The Bank of Japan is caught in a quandary: to let bond yields rise or not.
Gov. Haruhiko Kuroda wants to make longer-maturity debt more attractive by letting yields move higher, yet doing so will put pressure on his efforts to keep 10-year borrowing costs close to zero. He will eventually have to raise the target rate, say fund managers including Sumitomo Mitsui Asset Management Co., AllianceBernstein Japan Ltd., MassMutual Life Insurance and Daiwa SB Investments Ltd.
“As the BOJ gets closer to achieving its inflation target, it will face the need to either change the 10-year target or expand the range,” said Jun Fukashiro, a senior fund manager at Sumitomo Mitsui Asset Management in Tokyo.
The question is whether the central bank can get away with saying that benchmark debt yielding 0.3 percent to 0.4 percent is still around zero, he said.
The intensified debate over Japan’s bond market, once anchored by the BOJ’s commitment to hold borrowing costs down, comes as inflation quickens for the first time since 2015. With hedging costs rising and political uncertainty in Europe, Japanese fund managers are also mulling bringing money home. A crucial factor in that decision will be the level of long-term yields they can get.
Yields on 30-year debt are hovering below 0.9 percent due to the central bank’s debt purchases and the negative interest rate policy introduced in January 2016. Nippon Life Insurance Co. President Yoshinobu Tsutsui said in January the company will need to see 20- and 30-year bond yields rise above 1 percent before it would consider buying.
“There is more scope for super-long JGB yields to rise as life insurers show little appetite until these yields exceed 1 percent,” said Masahiko Loo, a fixed-income portfolio manager in Tokyo at AllianceBernstein, which oversees about $490 billion. “A further rise in these yields might spark investor buying as insurers have abundant cash on hand.”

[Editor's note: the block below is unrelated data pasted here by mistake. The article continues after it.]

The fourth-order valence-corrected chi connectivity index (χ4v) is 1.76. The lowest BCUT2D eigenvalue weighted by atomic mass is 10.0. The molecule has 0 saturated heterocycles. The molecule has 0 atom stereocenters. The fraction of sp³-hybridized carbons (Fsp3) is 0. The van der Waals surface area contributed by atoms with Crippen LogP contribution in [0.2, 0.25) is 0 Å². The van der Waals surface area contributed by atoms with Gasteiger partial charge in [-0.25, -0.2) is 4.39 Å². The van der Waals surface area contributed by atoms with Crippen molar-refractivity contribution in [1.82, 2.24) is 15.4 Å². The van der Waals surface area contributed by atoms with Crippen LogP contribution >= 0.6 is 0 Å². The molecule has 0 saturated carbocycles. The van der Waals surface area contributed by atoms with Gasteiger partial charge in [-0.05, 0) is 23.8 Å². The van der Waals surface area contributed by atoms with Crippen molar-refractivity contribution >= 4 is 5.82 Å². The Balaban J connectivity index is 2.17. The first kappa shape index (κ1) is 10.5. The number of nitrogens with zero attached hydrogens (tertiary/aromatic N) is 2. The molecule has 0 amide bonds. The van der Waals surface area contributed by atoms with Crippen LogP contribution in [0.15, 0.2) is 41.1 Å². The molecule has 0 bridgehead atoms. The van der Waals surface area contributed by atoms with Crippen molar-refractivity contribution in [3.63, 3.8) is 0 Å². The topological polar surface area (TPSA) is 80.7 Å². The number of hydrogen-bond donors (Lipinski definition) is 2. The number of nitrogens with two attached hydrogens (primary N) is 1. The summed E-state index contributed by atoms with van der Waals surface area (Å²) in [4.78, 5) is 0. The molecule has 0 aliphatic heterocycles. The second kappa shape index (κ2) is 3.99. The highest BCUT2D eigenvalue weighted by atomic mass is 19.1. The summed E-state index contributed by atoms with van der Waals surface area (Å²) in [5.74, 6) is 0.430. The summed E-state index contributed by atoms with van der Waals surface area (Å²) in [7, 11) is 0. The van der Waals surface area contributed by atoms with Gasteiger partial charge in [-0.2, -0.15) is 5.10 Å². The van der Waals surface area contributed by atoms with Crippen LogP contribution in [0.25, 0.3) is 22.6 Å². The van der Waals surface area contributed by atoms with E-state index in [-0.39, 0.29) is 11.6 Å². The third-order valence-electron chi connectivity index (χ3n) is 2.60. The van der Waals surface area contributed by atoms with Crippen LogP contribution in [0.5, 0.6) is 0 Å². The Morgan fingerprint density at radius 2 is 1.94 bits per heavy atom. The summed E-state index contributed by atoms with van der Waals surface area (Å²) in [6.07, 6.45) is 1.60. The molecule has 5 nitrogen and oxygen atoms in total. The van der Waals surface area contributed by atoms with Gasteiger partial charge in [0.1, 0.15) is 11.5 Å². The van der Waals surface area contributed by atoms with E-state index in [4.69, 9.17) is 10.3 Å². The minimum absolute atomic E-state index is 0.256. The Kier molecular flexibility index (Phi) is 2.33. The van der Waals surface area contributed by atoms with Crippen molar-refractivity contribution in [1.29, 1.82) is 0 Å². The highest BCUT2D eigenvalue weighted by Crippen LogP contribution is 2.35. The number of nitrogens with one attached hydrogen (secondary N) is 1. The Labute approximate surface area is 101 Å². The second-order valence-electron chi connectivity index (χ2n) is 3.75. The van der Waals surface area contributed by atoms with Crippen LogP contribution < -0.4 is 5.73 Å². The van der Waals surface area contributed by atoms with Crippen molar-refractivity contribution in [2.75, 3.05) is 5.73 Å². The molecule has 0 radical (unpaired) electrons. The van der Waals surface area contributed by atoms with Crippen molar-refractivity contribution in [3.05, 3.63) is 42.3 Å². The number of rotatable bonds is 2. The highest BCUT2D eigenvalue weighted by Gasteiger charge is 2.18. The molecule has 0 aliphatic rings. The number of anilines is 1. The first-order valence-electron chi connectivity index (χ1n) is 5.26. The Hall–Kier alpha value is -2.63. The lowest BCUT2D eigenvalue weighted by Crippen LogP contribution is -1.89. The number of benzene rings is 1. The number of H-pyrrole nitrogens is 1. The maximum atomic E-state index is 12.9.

The March bond-purchase plan released by the BOJ on Feb. 28 suggested the central bank is letting the curve steepen as it gave itself the flexibility to buy fewer of its longest maturity debt.
The BOJ followed through on Friday by trimming purchases of bonds maturing in more than 25 years to ¥100.3 billion from ¥120.4 billion at a previous operation on Feb. 24. The central bank cut purchases of this basket by 3 percent in February compared with September, when it shifted to a policy of yield curve control.
Not that the BOJ has a lot of options. Its policy of capping borrowing costs has come under increasing pressure as stronger U.S. economic growth and signs of inflation globally has pushed up bond yields around the world.
“The BOJ is likely to tolerate some degree of increase in super-long yields provided they stabilize at levels they deem as appropriate,” said Shinji Kunibe, general manager and head of a fixed-income management department at Daiwa SB Investments in Tokyo. “When global yields rise further in the future, the BOJ may seek wider deviations through a dialogue with markets, something like a range of about 20 basis points plus and minus zero.”
Inflation in Japan is also picking up, which is putting more pressure on long-term yields to rise. Data published Friday showed consumer prices excluding fresh food increased 0.1 percent in January from a year earlier, the first gain since December 2015.
Still the BOJ has not yet shown it is willing to loosen its grip on the 10-year yield. After the yield jumped to 0.15 percent on Feb. 3, the highest level in 12 months, the BOJ offered to buy an unlimited amount at a fixed rate to drive it back down. It was at 0.075 percent on Monday.
While the operation was a success, it added to the uncertainty in the minds of fund managers.
“I think the BOJ wouldn’t mind steepening the curve to offset the minus impact from the negative rate, by pulling the yield levels to where insurers can buy,” said Satoshi Shimamura, head of rates and markets for the investment strategy department at MassMutual Life Insurance. “For that, the BOJ will probably raise the 10-year rate target at some point.”